In the medieval period some religious institutions displayed ancient Greek coins of the island of Rhodes as specimens of the Thirty Pieces of Silver. The obverses of these coins showed a facing head of the sun god Helios, with rays projecting around the upper part of it. These rays were interpreted as a representation of the Crown of Thorns. The extracanonical Narrative of Joseph of Arimathea records that Judas was paid 30 pieces of gold, not silver.[18]

Theological interpretation


In Zechariah 11:12–13, 30 pieces of silver is the price Zechariah receives for his labour. He takes the coins and throws them "to the potter". Schilder notes that Zechariah's payment indicates an assessment of his worth, as well as his dismissal.[19](p 74) In Exodus 21:32, 30 pieces of silver was the price of a slave, so while Zechariah calls the amount a "handsome price" (Zechariah 11:13), this could be sarcasm. Webb, however, calls it as a "considerable sum of money".[20]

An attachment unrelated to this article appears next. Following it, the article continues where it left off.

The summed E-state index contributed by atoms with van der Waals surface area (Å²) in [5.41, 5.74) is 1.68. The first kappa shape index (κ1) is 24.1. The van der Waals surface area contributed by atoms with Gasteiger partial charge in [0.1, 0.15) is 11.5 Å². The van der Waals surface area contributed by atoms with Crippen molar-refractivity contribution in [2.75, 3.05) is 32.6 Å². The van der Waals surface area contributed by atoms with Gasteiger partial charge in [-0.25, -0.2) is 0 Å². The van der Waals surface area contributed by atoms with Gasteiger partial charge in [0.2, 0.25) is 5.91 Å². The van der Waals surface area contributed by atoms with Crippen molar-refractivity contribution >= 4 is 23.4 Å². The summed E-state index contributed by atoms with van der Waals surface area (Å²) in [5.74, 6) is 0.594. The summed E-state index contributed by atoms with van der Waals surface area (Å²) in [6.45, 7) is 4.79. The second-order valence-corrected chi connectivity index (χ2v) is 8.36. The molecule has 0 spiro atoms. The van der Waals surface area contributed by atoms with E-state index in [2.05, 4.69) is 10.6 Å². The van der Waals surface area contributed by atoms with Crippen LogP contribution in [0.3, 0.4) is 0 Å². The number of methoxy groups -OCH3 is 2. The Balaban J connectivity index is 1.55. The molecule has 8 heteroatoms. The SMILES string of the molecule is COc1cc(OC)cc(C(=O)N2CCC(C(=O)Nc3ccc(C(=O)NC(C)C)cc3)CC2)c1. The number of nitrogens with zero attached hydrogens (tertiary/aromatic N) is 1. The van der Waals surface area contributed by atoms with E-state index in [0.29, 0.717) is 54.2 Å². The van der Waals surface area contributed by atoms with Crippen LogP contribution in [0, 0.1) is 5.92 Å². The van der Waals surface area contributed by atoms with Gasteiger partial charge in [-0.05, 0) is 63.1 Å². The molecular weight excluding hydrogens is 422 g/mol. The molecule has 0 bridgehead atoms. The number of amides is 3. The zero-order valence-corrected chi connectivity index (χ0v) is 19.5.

Schilder suggests that these 30 pieces of silver then get "bandied back and forth by the Spirit of Prophecy."[19](p 71) When the chief priests decide to buy a field with the returned money, Matthew says that this fulfilled "what was spoken by Jeremiah the prophet." Namely, "They took the thirty silver coins, the price set on him by the people of Israel, and they used them to buy the potter's field, as the Lord commanded me" (Matthew 27:9–10). Although many scholars see Jeremiah's name as included in error,[21] Jeremiah's purchase of a field in Jeremiah 32 may indicate that both prophets are in mind.[22] Blomberg argues that Matthew is using typology in his quotation, rather than "any kind of single or double fulfillment of actual predictive prophecy". According to Blomberg's more charitable interpretation, Matthew is telling his readers that, "like Jeremiah and Zechariah, Jesus attempts to lead his people with a prophetic and pastoral ministry, but instead he ends up suffering innocently at their hands".[23](p 96) Hendriksen argues that Matthew is referring to Jeremiah 19.[24]